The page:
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Halloween Traditions


A History of Halloween

    The word "Halloween" is derived from All Hallows Eve, which occurs on November 1. The "All Hollows Day" or "All Saints Day". It is an important date on the Catholic calendar, a time to observe and honor saints.

    People believed that the souls of the dead come back to earth to visit their families or friends. People began to call November 1st as a holy or "Hallowed" day. It was to be called All Hallow's Day. Which was later shortened to what we know today as Halloween.

    ? In the 5th century BC, in Celtic Ireland, summer officially ended on October 31. This was called Samhain pronounced sow-en). This was the Celtic New Year.

    The disembodied spirits of everyone who had died throughout the year would return to seek living bodies to possess for the following year. It was their afterlife or Panati.

    On the night of October 31, all those living used to extinguish fires in their homes and make them cold and undesirable. They also dressed in ghoulish costumes and made noisy parades as a way to discourage and frighten away these spirits.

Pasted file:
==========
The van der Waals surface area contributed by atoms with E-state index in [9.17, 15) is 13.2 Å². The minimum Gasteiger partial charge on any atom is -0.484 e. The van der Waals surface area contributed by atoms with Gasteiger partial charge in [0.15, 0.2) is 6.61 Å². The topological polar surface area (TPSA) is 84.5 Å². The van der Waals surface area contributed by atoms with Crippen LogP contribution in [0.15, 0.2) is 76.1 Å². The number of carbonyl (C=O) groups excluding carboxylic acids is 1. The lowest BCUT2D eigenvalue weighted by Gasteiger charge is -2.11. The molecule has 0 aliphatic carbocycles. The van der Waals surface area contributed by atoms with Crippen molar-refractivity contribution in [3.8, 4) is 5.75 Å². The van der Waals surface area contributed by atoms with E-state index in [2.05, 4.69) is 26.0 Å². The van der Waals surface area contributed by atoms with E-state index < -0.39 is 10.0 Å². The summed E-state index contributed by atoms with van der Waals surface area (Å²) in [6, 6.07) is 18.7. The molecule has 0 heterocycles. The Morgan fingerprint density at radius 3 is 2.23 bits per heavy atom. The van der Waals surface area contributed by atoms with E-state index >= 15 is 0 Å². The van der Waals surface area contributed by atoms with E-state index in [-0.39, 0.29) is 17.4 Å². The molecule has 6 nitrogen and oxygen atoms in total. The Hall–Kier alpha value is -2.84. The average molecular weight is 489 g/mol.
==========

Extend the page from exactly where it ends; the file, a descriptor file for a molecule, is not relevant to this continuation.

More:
Several stories speak of Celts burning someone at the stake that was perceived to be evil or possessed, as a demonstration to those spirits.

    In the first century AD, Romans abandoned the sacrifice of humans in favor of burning effigies.

    Over the centuries, as people became less believing in the supernatural, the practices became more ritualized. However people still enjoyed dressing up as: hobgoblins, ghosts, and witches. This became increasingly more ceremonial.

    In the 1840's, Halloween traditions were brought to America by Irish immigrants fleeing their country's potato famine.

    The favorite pranks in New England included tipping over outhouses and unhinging fence gates.

    Trick-or-Treating is believed to have originated with a ninth-century European custom called "souling". All Souls Day (November 2), early Christians used to walk from village to village begging for "soul cakes". These cakes were made out of square pieces of bread with currants. The more soul cakes the beggars would receive, the more prayers they would promise to say on behalf of the dead relatives of the donors. At the time, it was believed that the dead remained in limbo after death. People thought that prayers could help hasten a soul's passage to heaven.

    Jack O'Lantern's Story is fascinating one about the Irishman named Jack who was a notorious drunkard and trickster.

    Halloween has grown out of rituals of the Celts celebrating a new year, from Medieval prayer rituals of Europeans, and the Irish legend of Jack O'Lantern.




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